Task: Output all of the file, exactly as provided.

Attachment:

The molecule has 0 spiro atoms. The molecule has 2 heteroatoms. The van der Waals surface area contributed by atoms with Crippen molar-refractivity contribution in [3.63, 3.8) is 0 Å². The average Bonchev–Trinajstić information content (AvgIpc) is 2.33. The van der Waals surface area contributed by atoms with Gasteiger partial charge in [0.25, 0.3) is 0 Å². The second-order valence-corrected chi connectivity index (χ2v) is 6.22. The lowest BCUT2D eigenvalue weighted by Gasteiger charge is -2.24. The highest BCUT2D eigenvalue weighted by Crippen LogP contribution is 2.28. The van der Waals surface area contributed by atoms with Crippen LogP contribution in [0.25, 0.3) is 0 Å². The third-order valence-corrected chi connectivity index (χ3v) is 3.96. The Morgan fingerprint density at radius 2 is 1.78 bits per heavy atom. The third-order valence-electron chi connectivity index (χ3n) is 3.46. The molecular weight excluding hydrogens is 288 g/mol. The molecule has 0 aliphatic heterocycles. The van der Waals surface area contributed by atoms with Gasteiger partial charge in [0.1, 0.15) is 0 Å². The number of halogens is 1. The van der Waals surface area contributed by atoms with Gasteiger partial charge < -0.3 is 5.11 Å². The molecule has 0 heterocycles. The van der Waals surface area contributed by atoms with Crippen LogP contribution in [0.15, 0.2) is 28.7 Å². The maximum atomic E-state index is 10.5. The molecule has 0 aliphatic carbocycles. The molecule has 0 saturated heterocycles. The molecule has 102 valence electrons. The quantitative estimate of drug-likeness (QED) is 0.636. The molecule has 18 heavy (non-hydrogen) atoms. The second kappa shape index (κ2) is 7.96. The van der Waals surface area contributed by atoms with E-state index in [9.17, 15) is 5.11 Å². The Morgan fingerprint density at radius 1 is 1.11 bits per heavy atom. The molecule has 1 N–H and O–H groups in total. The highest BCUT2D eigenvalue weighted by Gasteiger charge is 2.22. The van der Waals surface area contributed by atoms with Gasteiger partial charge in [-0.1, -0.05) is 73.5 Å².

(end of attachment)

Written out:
The molecule has 0 spiro atoms. The molecule has 2 heteroatoms. The van der Waals surface area contributed by atoms with Crippen molar-refractivity contribution in [3.63, 3.8) is 0 Å². The average Bonchev–Trinajstić information content (AvgIpc) is 2.33. The van der Waals surface area contributed by atoms with Gasteiger partial charge in [0.25, 0.3) is 0 Å². The second-order valence-corrected chi connectivity index (χ2v) is 6.22. The lowest BCUT2D eigenvalue weighted by Gasteiger charge is -2.24. The highest BCUT2D eigenvalue weighted by Crippen LogP contribution is 2.28. The van der Waals surface area contributed by atoms with Crippen LogP contribution in [0.25, 0.3) is 0 Å². The third-order valence-corrected chi connectivity index (χ3v) is 3.96. The Morgan fingerprint density at radius 2 is 1.78 bits per heavy atom. The third-order valence-electron chi connectivity index (χ3n) is 3.46. The molecular weight excluding hydrogens is 288 g/mol. The molecule has 0 aliphatic heterocycles. The van der Waals surface area contributed by atoms with Gasteiger partial charge in [0.1, 0.15) is 0 Å². The number of halogens is 1. The van der Waals surface area contributed by atoms with Gasteiger partial charge < -0.3 is 5.11 Å². The molecule has 0 heterocycles. The van der Waals surface area contributed by atoms with Crippen LogP contribution in [0.15, 0.2) is 28.7 Å². The maximum atomic E-state index is 10.5. The molecule has 0 aliphatic carbocycles. The molecule has 0 saturated heterocycles. The molecule has 102 valence electrons. The quantitative estimate of drug-likeness (QED) is 0.636. The molecule has 18 heavy (non-hydrogen) atoms. The second kappa shape index (κ2) is 7.96. The van der Waals surface area contributed by atoms with E-state index in [9.17, 15) is 5.11 Å². The Morgan fingerprint density at radius 1 is 1.11 bits per heavy atom. The molecule has 1 N–H and O–H groups in total. The highest BCUT2D eigenvalue weighted by Gasteiger charge is 2.22. The van der Waals surface area contributed by atoms with Gasteiger partial charge in [-0.1, -0.05) is 73.5 Å².